Harrisburg’s New Year’s Resolutions Should Include These Reforms

Spend more time with family, live a healthier lifestyle, learn a new skill. These New Year’s resolutions pop up year after year. Although they are worthwhile goals, by some statistics fewer than 10 percent of people actually achieve their New Year aims.

It turns out wishing for something doesn’t make it happen. Meaningful change requires work and commitment.  

As Pennsylvanians dive into 2017, the resolutions will be as varied as those who make them. But when state lawmakers return to Harrisburg in January, these goals should top their New Year’s list.

Encouraging Job Growth

Pennsylvanians want more economic opportunity, higher wages, and an overall better quality of life for themselves and their families. Unfortunately, Pennsylvania’s 15th-highest state and local tax burden blocks these wishes. Asking taxpayers to send more money to Harrisburg isn’t the answer. Instead, a balanced budget with no tax increases must be a priority.

Like any goal, this won’t happen without changing habits. This includes ending government subsidies to large corporations and embracing key reforms outlined below. 

Fixing Broken Systems

A broken pension system is largely to blame for continually rising taxes in Pennsylvania. A recent Commonwealth Foundation report showed the state’s unfunded pension liability has ballooned 730 percent since 2006, spiking from $7.6 billion to more than $63 billion. Another year of inaction is not an option. It’s time to get politics out of pensions by placing new state employees in a 401(k)-style retirement plan. The private sector made this move years ago, and a statewide poll from October showed 54 percent of voters want government to do the same. While the unfunded liability will still need to be paid, this is a critical first step toward sustainability and protecting taxpayers and state workers.

Giving Children the Best Education

Every child deserves an excellent education. There’s no better way to make this goal reality than to empower parents with educational choice. Charter schools are changing lives across the commonwealth. In Philadelphia alone, charters, on average, outperform district schools on state metrics, and wait lists for charters can number in the thousands. Lawmakers should pave the way for high-quality charters to expand into new neighborhoods. It’s also time to end donation limits on the state’s highly popular scholarship programs, which help low- and middle-income families send their children to private schools. Since 2001, more than 440,000 such scholarships have been awarded to Pennsylvania students, but thousands more students could benefit.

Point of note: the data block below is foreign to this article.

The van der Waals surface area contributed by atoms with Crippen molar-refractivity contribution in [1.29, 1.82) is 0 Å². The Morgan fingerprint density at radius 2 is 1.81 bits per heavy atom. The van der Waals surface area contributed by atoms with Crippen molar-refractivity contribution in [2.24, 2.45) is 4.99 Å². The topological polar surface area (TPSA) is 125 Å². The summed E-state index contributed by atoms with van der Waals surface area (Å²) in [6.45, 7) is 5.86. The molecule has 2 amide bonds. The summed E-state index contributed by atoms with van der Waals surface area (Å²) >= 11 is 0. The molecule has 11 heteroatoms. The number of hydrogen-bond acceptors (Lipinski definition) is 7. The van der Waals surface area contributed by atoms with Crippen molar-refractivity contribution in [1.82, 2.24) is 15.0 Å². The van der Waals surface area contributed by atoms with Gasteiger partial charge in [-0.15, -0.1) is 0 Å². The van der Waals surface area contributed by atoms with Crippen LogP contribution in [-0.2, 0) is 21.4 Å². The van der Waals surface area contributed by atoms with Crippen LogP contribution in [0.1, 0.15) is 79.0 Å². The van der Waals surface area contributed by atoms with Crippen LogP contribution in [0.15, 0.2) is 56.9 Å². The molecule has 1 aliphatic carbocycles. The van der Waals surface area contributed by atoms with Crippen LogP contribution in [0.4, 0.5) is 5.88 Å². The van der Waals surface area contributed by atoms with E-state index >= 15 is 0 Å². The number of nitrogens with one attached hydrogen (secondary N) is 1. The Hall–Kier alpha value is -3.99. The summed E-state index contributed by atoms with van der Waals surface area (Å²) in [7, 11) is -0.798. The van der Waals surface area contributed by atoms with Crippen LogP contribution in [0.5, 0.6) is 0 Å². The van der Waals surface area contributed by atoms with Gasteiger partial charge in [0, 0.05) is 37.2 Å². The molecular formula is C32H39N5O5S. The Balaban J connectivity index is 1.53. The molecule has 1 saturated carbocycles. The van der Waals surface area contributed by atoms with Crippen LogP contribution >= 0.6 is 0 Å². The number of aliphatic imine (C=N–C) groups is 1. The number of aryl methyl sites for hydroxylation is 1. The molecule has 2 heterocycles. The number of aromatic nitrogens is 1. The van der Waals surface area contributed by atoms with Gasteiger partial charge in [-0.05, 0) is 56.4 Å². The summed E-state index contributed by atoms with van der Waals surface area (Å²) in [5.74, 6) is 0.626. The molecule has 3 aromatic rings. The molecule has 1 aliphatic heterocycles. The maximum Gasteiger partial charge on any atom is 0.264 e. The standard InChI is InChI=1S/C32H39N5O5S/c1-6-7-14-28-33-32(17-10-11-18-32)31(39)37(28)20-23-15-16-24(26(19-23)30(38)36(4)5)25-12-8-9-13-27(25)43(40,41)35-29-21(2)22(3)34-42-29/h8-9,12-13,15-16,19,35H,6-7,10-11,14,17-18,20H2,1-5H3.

And if Pennsylvania truly wants to lead the way in educational opportunity, lawmakers should enact education savings accounts (www.commonwealthfoundation.org/esa), which lets parents completely customize their child’s educational experience.

Shining Light on Government Spending

The governor and school boards regularly negotiate taxpayer-funded contracts with public sector unions, but in most cases, taxpayers never see the terms until after the fact. As a result, Pennsylvanians are hit with higher property and other taxes to fund contracts they never had the chance to review.

Legislation proposed last year would require that proposed labor contracts be posted online before they’re finalized. Such contract transparency is a sure way to better serve Pennsylvanians in the new year.

Lifting People from Poverty

People want to work, but our welfare system isolates enrollees while encouraging dependence. Instead of slashing assistance at the first sign of progress, Pennsylvania must restore the dignity of work. Work requirements have helped thousands rise from poverty. In Kansas, almost 13,000 people were freed from welfare when food stamp enrollment dropped by 75 percent after strengthened work requirements. Best of all, incomes for those who returned to work rose by an average of 127 percent per year.

Pennsylvania has already made progress on this front. In 2015, the state adjusted childcare subsidies to help parents gradually transition to self-sufficiency, rather than cutting off all assistance at the first signs of independence. Lawmakers can build on this progress and make Pennsylvania a state that puts people on a path to prosperity.

The new year is all about setting goals and reaching for new horizons. In 2017, lawmakers and Gov. Wolf can increase opportunity for all Pennsylvanians, give children access to an exceptional education, and help thousands regain self-sufficiency and independence. Those are resolutions worth keeping.

Elizabeth Stelle is director of policy analysis for the Commonwealth Foundation (CommonwealthFoundation.org), Pennsylvania’s free market think tank.